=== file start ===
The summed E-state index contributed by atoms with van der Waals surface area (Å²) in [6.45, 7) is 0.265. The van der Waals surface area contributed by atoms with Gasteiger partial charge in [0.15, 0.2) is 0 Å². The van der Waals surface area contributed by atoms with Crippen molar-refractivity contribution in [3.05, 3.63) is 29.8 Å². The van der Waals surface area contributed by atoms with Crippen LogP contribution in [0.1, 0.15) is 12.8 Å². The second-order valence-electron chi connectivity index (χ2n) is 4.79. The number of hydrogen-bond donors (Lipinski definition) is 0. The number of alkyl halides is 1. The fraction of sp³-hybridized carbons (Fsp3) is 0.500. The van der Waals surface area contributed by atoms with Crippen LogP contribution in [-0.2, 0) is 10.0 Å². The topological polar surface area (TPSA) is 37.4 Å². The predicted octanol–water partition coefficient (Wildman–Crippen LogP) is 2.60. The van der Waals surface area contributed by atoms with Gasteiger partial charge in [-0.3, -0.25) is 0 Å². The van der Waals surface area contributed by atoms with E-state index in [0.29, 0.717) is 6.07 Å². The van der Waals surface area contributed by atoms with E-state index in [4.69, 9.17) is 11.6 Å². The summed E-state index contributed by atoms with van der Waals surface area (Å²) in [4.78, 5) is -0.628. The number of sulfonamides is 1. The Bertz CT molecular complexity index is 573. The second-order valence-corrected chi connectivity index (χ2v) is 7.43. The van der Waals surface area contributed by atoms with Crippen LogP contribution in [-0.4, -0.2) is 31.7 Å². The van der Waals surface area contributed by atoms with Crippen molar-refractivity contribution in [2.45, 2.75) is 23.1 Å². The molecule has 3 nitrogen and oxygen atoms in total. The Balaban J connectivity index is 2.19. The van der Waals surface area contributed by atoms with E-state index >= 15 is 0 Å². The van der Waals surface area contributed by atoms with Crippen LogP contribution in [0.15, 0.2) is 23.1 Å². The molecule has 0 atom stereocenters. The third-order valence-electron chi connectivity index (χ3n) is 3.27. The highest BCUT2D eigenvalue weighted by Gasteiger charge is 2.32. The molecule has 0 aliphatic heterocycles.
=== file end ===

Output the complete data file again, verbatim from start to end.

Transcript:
The summed E-state index contributed by atoms with van der Waals surface area (Å²) in [6.45, 7) is 0.265. The van der Waals surface area contributed by atoms with Gasteiger partial charge in [0.15, 0.2) is 0 Å². The van der Waals surface area contributed by atoms with Crippen molar-refractivity contribution in [3.05, 3.63) is 29.8 Å². The van der Waals surface area contributed by atoms with Crippen LogP contribution in [0.1, 0.15) is 12.8 Å². The second-order valence-electron chi connectivity index (χ2n) is 4.79. The number of hydrogen-bond donors (Lipinski definition) is 0. The number of alkyl halides is 1. The fraction of sp³-hybridized carbons (Fsp3) is 0.500. The van der Waals surface area contributed by atoms with Crippen LogP contribution in [-0.2, 0) is 10.0 Å². The topological polar surface area (TPSA) is 37.4 Å². The predicted octanol–water partition coefficient (Wildman–Crippen LogP) is 2.60. The van der Waals surface area contributed by atoms with Gasteiger partial charge in [-0.3, -0.25) is 0 Å². The van der Waals surface area contributed by atoms with E-state index in [0.29, 0.717) is 6.07 Å². The van der Waals surface area contributed by atoms with E-state index in [4.69, 9.17) is 11.6 Å². The summed E-state index contributed by atoms with van der Waals surface area (Å²) in [4.78, 5) is -0.628. The number of sulfonamides is 1. The Bertz CT molecular complexity index is 573. The second-order valence-corrected chi connectivity index (χ2v) is 7.43. The van der Waals surface area contributed by atoms with Crippen LogP contribution in [-0.4, -0.2) is 31.7 Å². The van der Waals surface area contributed by atoms with Crippen molar-refractivity contribution in [2.45, 2.75) is 23.1 Å². The molecule has 3 nitrogen and oxygen atoms in total. The Balaban J connectivity index is 2.19. The van der Waals surface area contributed by atoms with E-state index >= 15 is 0 Å². The van der Waals surface area contributed by atoms with Crippen LogP contribution in [0.15, 0.2) is 23.1 Å². The molecule has 0 atom stereocenters. The third-order valence-electron chi connectivity index (χ3n) is 3.27. The highest BCUT2D eigenvalue weighted by Gasteiger charge is 2.32. The molecule has 0 aliphatic heterocycles.